What I Want You to Know is a series of reader submissions. It is an attempt to allow people to tell their personal stories, in the hopes of bringing greater compassion to the unique issues each of us face. If you would like to submit a story to this series, click here. Today’s guest post is by Andrea

On October 28, 2013 (which was my 39th birthday) I woke up and got my kids ready for school. I dropped off my older kids at the elementary school and put my preschooler in the car. Halfway to his school, I got the phone call I had been dreading for 7 years. All my brother-in-law needed to say was, “She hasn’t taken a breath in 20 minutes. She’s gone.”

My best friend, my beloved older sister, was gone at the age of 47. She left behind her four children, ages 15, 14, 10, and 8, her husband, her mother, and two loving sisters. Our lives shattered into a million pieces.

My sister had been diagnosed with both an immune deficiency and an auto-immune disease called Sarcoidosis. Neither of these are usually fatal, so her gradual but complete decline over 7 years didn’t make sense to us or to her doctors. They always thought she had another diagnosis that was missed. She lived through countless invasive tests, each with the same result: nothing.

I have been to grief counseling, support groups, and cried for days on end. I had friends stay away from me because they didn’t know how to respond. I’ve had someone tell me that she understands exactly how I’m feeling because she is going through menopause. I’ve had people compare my loss to the loss of their favorite cat. I’ve had someone, just a few months after her death, comment “I can’t imagine losing a family member! Can you?”

I have had a hard time with my loss. Most people understand the severity of someone losing a parent or a child, but the loss of a sibling seems to confuse people. They want to put the loss into a category of “not as bad” as other loss.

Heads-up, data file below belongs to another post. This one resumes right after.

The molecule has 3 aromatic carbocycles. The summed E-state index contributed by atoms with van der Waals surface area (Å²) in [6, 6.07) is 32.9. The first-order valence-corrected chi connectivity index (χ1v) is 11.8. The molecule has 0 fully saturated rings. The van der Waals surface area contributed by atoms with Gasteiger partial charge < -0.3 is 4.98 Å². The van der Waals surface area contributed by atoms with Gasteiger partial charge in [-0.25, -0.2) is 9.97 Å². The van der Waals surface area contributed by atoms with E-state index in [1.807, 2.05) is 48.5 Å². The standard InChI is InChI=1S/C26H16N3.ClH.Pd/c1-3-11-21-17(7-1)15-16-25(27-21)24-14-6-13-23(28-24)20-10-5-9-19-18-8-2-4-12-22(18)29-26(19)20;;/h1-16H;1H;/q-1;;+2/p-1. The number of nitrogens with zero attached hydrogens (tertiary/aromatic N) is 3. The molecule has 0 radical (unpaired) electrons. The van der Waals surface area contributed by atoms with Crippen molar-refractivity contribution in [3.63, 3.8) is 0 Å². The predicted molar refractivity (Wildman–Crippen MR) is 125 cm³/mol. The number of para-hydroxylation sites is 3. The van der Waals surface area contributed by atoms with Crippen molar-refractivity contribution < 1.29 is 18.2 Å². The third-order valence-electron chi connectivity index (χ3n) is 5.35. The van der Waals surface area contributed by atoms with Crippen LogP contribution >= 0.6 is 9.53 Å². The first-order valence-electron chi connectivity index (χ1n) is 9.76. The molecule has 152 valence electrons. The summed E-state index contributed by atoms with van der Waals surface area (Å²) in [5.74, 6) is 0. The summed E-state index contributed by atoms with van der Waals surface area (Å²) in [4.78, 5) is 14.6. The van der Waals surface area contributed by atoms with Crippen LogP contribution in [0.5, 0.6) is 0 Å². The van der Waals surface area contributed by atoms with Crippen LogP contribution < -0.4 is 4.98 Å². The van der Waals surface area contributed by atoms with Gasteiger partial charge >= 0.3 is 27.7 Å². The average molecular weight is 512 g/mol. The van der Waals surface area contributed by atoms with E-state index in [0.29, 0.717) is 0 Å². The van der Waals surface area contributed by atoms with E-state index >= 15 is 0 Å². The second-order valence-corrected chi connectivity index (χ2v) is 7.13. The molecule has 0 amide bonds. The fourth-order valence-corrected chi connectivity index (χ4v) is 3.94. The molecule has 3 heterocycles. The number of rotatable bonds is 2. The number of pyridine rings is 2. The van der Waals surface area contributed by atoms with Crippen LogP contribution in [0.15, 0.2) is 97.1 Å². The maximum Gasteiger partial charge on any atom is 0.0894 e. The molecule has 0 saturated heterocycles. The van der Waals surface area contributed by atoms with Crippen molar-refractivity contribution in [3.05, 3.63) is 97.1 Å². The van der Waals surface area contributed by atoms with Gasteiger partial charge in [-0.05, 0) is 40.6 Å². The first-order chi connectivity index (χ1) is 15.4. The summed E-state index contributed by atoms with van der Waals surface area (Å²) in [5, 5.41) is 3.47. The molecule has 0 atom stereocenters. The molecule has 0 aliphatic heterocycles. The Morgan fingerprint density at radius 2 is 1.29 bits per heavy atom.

What I want you to know is that this is bad.

My sister would call or text me every day. My phone doesn’t ring much anymore. My sister and I used to talk about every little detail of raising our kids (I have four kids too), I don’t know who to talk to about these things now. There is a gigantic hole in my life. I wake up sad every day, as each morning I realize yet again that she’s gone. And I don’t even know where to start about the fact that I’m supposed to celebrate my 40th birthday this Fall on the very day my sister died, one year ago. The people in my life have lots of advice about this too.

I want you to know that I have to get through this my own way, in my own time. I really appreciate the friends who just let me say whatever I need to say, without judgement. I am so thankful for the people who just show up, check on me, don’t try to “solve” my grief, but just let me live through the hard days.

I am working really hard on my grief. I am trying so hard to live my life the way that would make her proud, but it is a daily struggle.

I want you to know that I miss my sister. I want you to know that the fact that she was sick for so long and her death was not sudden does not mean it is easy. I want her back. But since I know she’s not coming back, I need room to work though how hard this is. I don’t know how long I’m going to struggle with this, but I think on some level it will be for the rest of my life.